Prologue: The Trees
She knelt down beside the tree, sowing handfuls of compost into its soil. In her heart, she knew it would not be enough. Even though she had created the compost herself, from her own leaves and berries. Even though she had put her heart and love and tears into it. It was the only thing that could help, and still it would not be enough.
Having emptied her bag of compost, she wrapped her muddy hands around the tree’s slim trunk, bent her head against it, and wept further. How could this tree be dying? She had been caring for it since it was planted. And she was not the only one; the people who had planted this tree, the children who lived in the small building beside it, had cared for it too. As they—all of them—cared for all of the young trees that had been planted here, where the agreement made them theirs. These trees had been planted to feed the humans, true, but they were still living beings in their own right, and there was no reason they should fade like this. This might be the college’s land, but more than enough magic had accumulated here over the years to strengthen them.
She straightened her back and dashed the tears away, uncaring for the mud that would streak her face. She would wash it before she saw any humans. A combination of their minimal wisdom and the subtle suggestion of the magic that hung over the college’s land kept them from venturing from their walls at this time of night. All of them slept.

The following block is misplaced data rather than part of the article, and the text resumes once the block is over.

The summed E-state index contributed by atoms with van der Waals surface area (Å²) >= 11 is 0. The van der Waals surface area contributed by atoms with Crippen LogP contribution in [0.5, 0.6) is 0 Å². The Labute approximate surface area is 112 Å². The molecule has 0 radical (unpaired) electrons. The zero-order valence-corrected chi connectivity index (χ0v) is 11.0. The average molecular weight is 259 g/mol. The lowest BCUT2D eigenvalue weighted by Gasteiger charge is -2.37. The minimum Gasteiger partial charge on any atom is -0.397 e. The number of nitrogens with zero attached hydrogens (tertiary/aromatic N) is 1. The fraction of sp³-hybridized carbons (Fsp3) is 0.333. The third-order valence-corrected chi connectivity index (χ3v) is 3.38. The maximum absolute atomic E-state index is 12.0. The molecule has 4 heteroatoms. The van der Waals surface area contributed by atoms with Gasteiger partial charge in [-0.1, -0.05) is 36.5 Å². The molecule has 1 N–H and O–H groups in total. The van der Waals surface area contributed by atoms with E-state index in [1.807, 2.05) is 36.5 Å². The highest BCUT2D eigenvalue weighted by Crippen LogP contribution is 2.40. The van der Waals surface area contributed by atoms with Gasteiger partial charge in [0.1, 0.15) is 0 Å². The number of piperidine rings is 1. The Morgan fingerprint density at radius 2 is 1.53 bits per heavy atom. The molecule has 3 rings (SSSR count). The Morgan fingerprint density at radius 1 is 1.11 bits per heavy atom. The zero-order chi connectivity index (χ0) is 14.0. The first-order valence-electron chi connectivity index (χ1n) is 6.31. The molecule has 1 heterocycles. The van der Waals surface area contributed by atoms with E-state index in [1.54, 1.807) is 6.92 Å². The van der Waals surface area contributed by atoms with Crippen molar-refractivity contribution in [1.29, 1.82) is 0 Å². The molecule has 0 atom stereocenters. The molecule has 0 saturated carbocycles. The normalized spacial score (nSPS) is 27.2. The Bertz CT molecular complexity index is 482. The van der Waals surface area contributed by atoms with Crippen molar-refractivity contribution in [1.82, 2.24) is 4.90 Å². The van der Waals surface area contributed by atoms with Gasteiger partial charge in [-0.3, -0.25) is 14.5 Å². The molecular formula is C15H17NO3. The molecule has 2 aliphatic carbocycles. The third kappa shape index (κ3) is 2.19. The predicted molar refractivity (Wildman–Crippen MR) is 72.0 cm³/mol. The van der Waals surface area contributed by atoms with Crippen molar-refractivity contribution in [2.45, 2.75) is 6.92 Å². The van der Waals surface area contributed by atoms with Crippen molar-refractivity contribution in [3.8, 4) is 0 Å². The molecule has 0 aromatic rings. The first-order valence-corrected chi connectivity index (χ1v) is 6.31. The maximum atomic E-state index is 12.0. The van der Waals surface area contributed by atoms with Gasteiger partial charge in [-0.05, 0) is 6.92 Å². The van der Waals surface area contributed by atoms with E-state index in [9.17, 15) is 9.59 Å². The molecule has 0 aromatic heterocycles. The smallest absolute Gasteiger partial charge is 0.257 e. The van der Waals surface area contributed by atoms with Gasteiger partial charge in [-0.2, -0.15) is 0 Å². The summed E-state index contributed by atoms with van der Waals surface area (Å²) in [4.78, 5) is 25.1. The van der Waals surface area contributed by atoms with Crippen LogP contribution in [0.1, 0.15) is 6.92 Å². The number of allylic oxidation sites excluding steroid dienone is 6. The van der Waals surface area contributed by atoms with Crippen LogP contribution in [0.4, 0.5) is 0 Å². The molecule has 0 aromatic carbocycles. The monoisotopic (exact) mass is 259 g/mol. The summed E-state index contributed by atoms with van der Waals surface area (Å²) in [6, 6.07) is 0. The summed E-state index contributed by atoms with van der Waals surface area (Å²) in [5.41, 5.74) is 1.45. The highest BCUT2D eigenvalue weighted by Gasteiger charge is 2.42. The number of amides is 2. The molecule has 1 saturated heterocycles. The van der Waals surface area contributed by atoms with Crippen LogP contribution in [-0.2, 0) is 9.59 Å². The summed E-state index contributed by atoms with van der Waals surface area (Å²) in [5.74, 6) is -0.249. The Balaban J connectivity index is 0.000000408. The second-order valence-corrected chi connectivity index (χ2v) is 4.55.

She stood and wended her way through the orchard, touching each tree at least once, silently asking each the same question. Had something been done to them? Was there anything more she could do for them?
Pain, they whispered. Emptiness. Taken away. Pain. Thirsty. Hungry. Pain. Love. Caretaker? Hungry, thirsty, pain. Work. Struggle. Magic. Draining. A feeling of cruelty, laughter, coming from outside. Taken away. Hungry. Thirsty. Pain. Love.
Their voices were quiet and slow, but she understood them nonetheless. And by the time she had gone through the orchard twice, she had her answer. There was something she could do. But she would need help.
She walked through a third time, slower, spending a little more time with each tree. This time she told them to hush, and to sleep well. She would help them. She would be able to save them. She did not tell them that she would likely not save them all… but she would save most, and she would never allow such a thing to happen again.